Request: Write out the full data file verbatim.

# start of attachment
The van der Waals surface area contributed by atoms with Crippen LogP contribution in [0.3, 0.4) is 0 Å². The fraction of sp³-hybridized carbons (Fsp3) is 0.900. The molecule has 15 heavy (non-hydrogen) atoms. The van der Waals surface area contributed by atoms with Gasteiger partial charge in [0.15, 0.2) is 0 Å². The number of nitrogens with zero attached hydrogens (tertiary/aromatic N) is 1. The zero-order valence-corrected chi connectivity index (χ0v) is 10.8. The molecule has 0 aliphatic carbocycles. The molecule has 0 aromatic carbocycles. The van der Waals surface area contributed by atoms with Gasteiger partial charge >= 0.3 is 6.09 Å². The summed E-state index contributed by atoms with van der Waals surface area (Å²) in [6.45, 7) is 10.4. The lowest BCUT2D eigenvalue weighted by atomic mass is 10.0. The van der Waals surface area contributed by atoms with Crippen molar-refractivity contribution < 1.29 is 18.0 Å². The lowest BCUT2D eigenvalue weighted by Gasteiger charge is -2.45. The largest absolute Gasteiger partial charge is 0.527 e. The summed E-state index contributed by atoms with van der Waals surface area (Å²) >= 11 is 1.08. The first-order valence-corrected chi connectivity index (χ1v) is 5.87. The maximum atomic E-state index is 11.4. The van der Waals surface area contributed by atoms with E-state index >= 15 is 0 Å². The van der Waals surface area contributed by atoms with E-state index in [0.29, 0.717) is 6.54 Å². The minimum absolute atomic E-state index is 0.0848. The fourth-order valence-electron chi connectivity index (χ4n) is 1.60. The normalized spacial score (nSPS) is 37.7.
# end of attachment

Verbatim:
The van der Waals surface area contributed by atoms with Crippen LogP contribution in [0.3, 0.4) is 0 Å². The fraction of sp³-hybridized carbons (Fsp3) is 0.900. The molecule has 15 heavy (non-hydrogen) atoms. The van der Waals surface area contributed by atoms with Gasteiger partial charge in [0.15, 0.2) is 0 Å². The number of nitrogens with zero attached hydrogens (tertiary/aromatic N) is 1. The zero-order valence-corrected chi connectivity index (χ0v) is 10.8. The molecule has 0 aliphatic carbocycles. The molecule has 0 aromatic carbocycles. The van der Waals surface area contributed by atoms with Gasteiger partial charge >= 0.3 is 6.09 Å². The summed E-state index contributed by atoms with van der Waals surface area (Å²) in [6.45, 7) is 10.4. The lowest BCUT2D eigenvalue weighted by atomic mass is 10.0. The van der Waals surface area contributed by atoms with Crippen molar-refractivity contribution < 1.29 is 18.0 Å². The lowest BCUT2D eigenvalue weighted by Gasteiger charge is -2.45. The largest absolute Gasteiger partial charge is 0.527 e. The summed E-state index contributed by atoms with van der Waals surface area (Å²) >= 11 is 1.08. The first-order valence-corrected chi connectivity index (χ1v) is 5.87. The maximum atomic E-state index is 11.4. The van der Waals surface area contributed by atoms with E-state index >= 15 is 0 Å². The van der Waals surface area contributed by atoms with E-state index in [0.29, 0.717) is 6.54 Å². The minimum absolute atomic E-state index is 0.0848. The fourth-order valence-electron chi connectivity index (χ4n) is 1.60. The normalized spacial score (nSPS) is 37.7.